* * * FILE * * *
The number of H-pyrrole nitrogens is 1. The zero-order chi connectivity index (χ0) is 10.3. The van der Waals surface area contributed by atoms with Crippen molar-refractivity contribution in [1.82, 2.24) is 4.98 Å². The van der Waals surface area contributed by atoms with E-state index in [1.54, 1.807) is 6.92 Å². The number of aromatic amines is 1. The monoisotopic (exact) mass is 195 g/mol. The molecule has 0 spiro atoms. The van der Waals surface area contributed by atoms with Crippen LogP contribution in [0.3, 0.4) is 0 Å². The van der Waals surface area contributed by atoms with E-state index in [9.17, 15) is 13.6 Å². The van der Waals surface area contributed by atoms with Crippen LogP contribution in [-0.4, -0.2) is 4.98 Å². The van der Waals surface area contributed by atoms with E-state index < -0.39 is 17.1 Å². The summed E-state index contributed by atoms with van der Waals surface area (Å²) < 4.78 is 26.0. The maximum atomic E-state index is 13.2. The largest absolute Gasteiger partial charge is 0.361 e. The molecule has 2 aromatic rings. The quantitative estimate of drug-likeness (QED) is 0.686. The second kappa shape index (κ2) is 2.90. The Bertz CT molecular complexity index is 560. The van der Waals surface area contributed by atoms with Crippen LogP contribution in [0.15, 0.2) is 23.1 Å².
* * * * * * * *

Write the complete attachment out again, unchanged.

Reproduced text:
The number of H-pyrrole nitrogens is 1. The zero-order chi connectivity index (χ0) is 10.3. The van der Waals surface area contributed by atoms with Crippen molar-refractivity contribution in [1.82, 2.24) is 4.98 Å². The van der Waals surface area contributed by atoms with E-state index in [1.54, 1.807) is 6.92 Å². The number of aromatic amines is 1. The monoisotopic (exact) mass is 195 g/mol. The molecule has 0 spiro atoms. The van der Waals surface area contributed by atoms with Crippen LogP contribution in [0.3, 0.4) is 0 Å². The van der Waals surface area contributed by atoms with E-state index in [9.17, 15) is 13.6 Å². The van der Waals surface area contributed by atoms with Crippen LogP contribution in [-0.4, -0.2) is 4.98 Å². The van der Waals surface area contributed by atoms with E-state index < -0.39 is 17.1 Å². The summed E-state index contributed by atoms with van der Waals surface area (Å²) < 4.78 is 26.0. The maximum atomic E-state index is 13.2. The largest absolute Gasteiger partial charge is 0.361 e. The molecule has 2 aromatic rings. The quantitative estimate of drug-likeness (QED) is 0.686. The second kappa shape index (κ2) is 2.90. The Bertz CT molecular complexity index is 560. The van der Waals surface area contributed by atoms with Crippen LogP contribution in [0.15, 0.2) is 23.1 Å².